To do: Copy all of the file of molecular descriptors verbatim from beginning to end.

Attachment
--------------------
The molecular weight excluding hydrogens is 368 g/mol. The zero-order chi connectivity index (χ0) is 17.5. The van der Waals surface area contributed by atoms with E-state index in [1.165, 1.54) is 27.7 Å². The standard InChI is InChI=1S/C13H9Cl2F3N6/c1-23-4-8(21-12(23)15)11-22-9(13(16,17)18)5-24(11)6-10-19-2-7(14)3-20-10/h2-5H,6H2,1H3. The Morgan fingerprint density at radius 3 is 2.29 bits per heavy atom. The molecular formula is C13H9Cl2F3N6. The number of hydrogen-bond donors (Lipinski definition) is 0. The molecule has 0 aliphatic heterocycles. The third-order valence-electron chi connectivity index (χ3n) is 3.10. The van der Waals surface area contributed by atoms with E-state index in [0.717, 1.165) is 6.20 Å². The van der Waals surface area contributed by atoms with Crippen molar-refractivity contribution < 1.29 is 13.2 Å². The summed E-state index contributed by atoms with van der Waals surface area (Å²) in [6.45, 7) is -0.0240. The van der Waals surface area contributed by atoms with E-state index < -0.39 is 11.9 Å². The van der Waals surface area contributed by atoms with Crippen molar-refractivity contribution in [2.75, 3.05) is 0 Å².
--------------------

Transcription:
The molecular weight excluding hydrogens is 368 g/mol. The zero-order chi connectivity index (χ0) is 17.5. The van der Waals surface area contributed by atoms with E-state index in [1.165, 1.54) is 27.7 Å². The standard InChI is InChI=1S/C13H9Cl2F3N6/c1-23-4-8(21-12(23)15)11-22-9(13(16,17)18)5-24(11)6-10-19-2-7(14)3-20-10/h2-5H,6H2,1H3. The Morgan fingerprint density at radius 3 is 2.29 bits per heavy atom. The molecular formula is C13H9Cl2F3N6. The number of hydrogen-bond donors (Lipinski definition) is 0. The molecule has 0 aliphatic heterocycles. The third-order valence-electron chi connectivity index (χ3n) is 3.10. The van der Waals surface area contributed by atoms with E-state index in [0.717, 1.165) is 6.20 Å². The van der Waals surface area contributed by atoms with Crippen molar-refractivity contribution < 1.29 is 13.2 Å². The summed E-state index contributed by atoms with van der Waals surface area (Å²) in [6.45, 7) is -0.0240. The van der Waals surface area contributed by atoms with E-state index < -0.39 is 11.9 Å². The van der Waals surface area contributed by atoms with Crippen molar-refractivity contribution in [2.75, 3.05) is 0 Å².